CATHAY PACIFIC Airways beat market expectations with a 25% leap in profits for 1995, boosted by higher revenue and improved cost efficiency, but also helped by an accounting change.

The Hong Kong carrier turned in a net profit of just under HK$3 billion ($385 million), while turnover climbed by 12%, to more than HK$30 billion. Cathay chairman Peter Sutch says that the improvement is expected to continue into 1996.

"We saw revenue increase in most markets, particularly North Asia, thanks partly to the strength of the yen," says Sutch. "Exchange rates obviously helped profits....but we also experienced, somewhat firmer yields and a small improvement, in load factors."

Cathay has also been more successful at improving staff productivity and controlling costs than in previous years, despite Hong Kong's rising inflation. Total expenses rose by 10%, to HK$27 billion, compared to 13% in 1994.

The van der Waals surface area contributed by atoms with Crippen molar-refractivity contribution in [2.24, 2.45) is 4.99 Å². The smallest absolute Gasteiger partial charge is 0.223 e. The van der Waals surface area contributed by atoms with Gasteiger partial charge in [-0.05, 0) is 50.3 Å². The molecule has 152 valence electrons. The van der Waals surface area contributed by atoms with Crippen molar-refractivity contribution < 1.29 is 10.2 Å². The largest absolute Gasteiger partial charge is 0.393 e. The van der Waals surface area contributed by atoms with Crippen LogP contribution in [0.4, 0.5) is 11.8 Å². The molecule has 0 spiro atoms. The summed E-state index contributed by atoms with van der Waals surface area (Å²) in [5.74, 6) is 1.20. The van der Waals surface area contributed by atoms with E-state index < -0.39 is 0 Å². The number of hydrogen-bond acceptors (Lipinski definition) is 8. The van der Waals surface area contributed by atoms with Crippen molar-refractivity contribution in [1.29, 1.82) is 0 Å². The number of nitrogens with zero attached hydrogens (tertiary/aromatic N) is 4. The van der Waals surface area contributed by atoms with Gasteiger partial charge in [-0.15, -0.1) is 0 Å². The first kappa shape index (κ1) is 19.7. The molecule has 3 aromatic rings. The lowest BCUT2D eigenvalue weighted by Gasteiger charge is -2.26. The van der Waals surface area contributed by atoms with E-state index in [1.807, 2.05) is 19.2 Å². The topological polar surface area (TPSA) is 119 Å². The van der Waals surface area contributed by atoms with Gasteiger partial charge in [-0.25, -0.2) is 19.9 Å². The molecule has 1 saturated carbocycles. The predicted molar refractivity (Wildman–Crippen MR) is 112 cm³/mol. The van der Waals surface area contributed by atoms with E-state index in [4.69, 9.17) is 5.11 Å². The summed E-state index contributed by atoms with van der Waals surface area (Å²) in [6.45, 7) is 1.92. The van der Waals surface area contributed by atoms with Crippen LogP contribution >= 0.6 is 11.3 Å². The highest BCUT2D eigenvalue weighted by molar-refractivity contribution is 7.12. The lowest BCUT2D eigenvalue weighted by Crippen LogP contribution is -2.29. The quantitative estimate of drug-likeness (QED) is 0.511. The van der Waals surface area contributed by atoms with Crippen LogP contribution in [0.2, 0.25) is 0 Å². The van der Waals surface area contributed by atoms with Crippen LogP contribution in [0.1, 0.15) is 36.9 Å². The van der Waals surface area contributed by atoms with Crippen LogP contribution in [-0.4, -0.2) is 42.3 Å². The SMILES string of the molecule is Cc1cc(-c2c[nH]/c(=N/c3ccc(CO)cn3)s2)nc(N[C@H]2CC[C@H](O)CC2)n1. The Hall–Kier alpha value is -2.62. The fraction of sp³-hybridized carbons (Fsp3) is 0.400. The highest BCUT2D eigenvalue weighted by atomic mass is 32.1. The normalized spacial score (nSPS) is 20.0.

Cost-cutting measures have included relocating the airline's computer operations to Australia, introducing new pay contracts for pilots, employing freighter crews from outside Hong Kong and opening a new aircraft-engineering centre at Xiamen, China, to perform labour-intensive heavy-maintenance work.

The introduction of new Airbus A330/A340s and the withdrawal from service of 15- to 20-year-old Lockheed L1011 TriStars has also cut fuel and maintenance costs. Analysts estimate that this has produced an average saving across the fleet of 2-3%.

Cathay's improved financial performance has also benefited from a change in aircraft cost accounting introduced in early 1995. Aircraft depreciation charges are now spread over 20 years instead of 15, producing a one-off 5% boost to profits, equivalent to around HK$150 million.

The airline was further helped by a lower-than-expected 15% taxation charge, as the result of a 1994 tax write-back. "The second-half tax charge was surprisingly low and that distorted the bottom line," says Kleinwort Benson analyst Terence Chan.

Source: Flight International